The Toxicity Monographs provided to the Collaborators under this project offer much more than a simple literature search. Essentially, a toxicologist will run carefully-tailored searches, assess the output, decide which papers are potentially key, and collect these. Once obtained, the full publications will be assessed in more detail and either excluded from the review or summarised in the Toxicity Monograph. This, therefore, is far more than a literature search but rather a human health hazard assessment. For further information on what will be included; please see Appendix I and Appendix II.

These Toxicity Monographs will enable all of the issues bulleted above to be resolved, or at least provide a basis for resolving them.

There is a further issue, in that a mere literature search very clearly fails to address two key aspects of the TPD:

  • A requirement for manufacturers/importers (Article 20, para 2):

(b) toxicological data regarding the product's ingredients and emissions, including when heated, referring in particular to their effects on the health of consumers when inhaled and taking into account, inter alia, any addictive effect;

(A literature search returns a list of references on the compound, without analysis, not "referring in particular to their effects on the health of consumers when inhaled" nor "taking into account, inter alia, any addictive effect".)

  • A requirement for Member States (Article 20, para 3):

            (e) except for nicotine, only ingredients are used in the nicotine-containing liquid that do not pose a risk to human health in heated or unheated form.

(Not only is a literature search unlikely to reassure MS that they have the data for this, in some cases, it may actively encourage them to take the opposite view, particularly when a compound has been 'assessed' as a tobacco ingredient, (e.g. vanillin) as the use in tobacco brings certain assumptions with it (which is why the alleged assessment has more general text on the perils of smoking than anything directly related to the compound itself). If all they have to weigh this against is a list of abstracts, too long to read and impenetrable to the unskilled (and in the not infrequent case of articles with missing or poor abstracts, to the skilled too), the chance of them asking for more data, or declining to allow a product to be sold is disturbingly high.)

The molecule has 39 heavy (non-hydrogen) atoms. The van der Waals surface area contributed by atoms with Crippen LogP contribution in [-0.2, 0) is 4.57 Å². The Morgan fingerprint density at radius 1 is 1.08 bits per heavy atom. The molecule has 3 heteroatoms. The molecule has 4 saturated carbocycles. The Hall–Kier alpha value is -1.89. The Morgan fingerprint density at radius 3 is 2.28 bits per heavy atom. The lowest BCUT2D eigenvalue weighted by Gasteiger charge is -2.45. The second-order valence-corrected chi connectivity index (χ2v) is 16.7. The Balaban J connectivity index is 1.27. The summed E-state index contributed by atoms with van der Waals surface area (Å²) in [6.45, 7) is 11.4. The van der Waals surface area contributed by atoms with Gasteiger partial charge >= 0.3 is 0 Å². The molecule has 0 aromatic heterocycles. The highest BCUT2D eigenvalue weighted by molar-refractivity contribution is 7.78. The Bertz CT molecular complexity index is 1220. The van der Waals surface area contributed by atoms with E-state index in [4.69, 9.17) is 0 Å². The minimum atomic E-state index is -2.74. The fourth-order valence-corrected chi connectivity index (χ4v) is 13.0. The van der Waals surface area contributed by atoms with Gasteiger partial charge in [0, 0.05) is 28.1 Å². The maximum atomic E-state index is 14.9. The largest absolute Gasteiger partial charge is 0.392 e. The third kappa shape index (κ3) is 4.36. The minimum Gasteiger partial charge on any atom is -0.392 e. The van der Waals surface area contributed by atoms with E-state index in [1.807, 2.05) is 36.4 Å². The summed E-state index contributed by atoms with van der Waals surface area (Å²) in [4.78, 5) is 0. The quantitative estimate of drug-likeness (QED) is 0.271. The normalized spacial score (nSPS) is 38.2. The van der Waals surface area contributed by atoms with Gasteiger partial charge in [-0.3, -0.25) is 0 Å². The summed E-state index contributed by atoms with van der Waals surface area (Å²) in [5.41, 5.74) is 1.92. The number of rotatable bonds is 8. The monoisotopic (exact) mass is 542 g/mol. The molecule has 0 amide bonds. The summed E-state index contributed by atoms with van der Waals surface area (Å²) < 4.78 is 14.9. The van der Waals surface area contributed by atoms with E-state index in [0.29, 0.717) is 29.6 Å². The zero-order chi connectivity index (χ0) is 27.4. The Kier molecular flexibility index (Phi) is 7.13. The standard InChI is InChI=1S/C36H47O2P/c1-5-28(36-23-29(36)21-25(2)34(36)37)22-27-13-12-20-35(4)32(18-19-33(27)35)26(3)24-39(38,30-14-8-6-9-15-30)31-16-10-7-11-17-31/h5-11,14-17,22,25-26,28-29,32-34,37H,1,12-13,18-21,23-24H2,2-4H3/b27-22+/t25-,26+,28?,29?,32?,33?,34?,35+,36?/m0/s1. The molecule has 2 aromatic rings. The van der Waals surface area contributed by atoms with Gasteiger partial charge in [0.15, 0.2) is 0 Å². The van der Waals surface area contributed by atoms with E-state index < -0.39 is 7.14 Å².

10.   What format will reports be presented in?

Each report will be a pdf file containing the relevant data on each ingredient/emission. This pdf file can then be attached to each TPD notification, where this substance is used (as an ingredient) or released from (emission). It will be marked with the following disclaimer:

This Toxicity Monograph was prepared under the instruction of VKC Regulatory and Scientific Ltd, specifically for "The Toxicology Collaborators" who are parties to the "Toxicology Collaboration Agreement". This Toxicity Monograph must not be used by any company or group outside of "The Toxicology Collaborators", unless previously agreed by said Collaborators.

11.   Is there an option for smaller companies to just pick and choose specific Monographs, if they can't afford to buy-in fully? If so, what is the cost of that?

Essentially, no - this is due to the large investment by several other companies. We recognise that £25,000 is a significant investment for a smaller company. However, the reality is that, as indicated above (at FAQ 3), even with a very limited range of products, the costs for the toxicology can mount up very quickly. Crucially, any business wanting to continue to market products under their own brand will need to provide all the required toxicological data. We believe the Toxicology Collaboration Project is the most cost-effective way of achieving that, but the ultimate travesty of the TPD is that the burdensome requirements are going to put some companies out of business. We have already seen this happening in the sector.

We hope that you will manage to find a way to make the investment in your compliance requirements, so that you can continue to provide your customers with the products they want, and which are giving them such enormous benefits. This Collaboration project will help to keep per-company costs as low as possible.

12.   As the initial total cost is around £600,000, how will we share the costs as the number of collaborating companies and toxicology data may keep rising?

The beauty of this project is precisely that: the number of compounds requiring assessment will increase, although the vast majority will be expected to already be on the list. But as more collaborators join, there is more funding to provide those further toxicological assessments. Alternatively, if a lot more collaborators join than expected and there is a large amount of money left over, it is a possibility to refund equally amongst all contributors.

13.   If we join in the project, can we have access to all the toxicology data in the collaboration?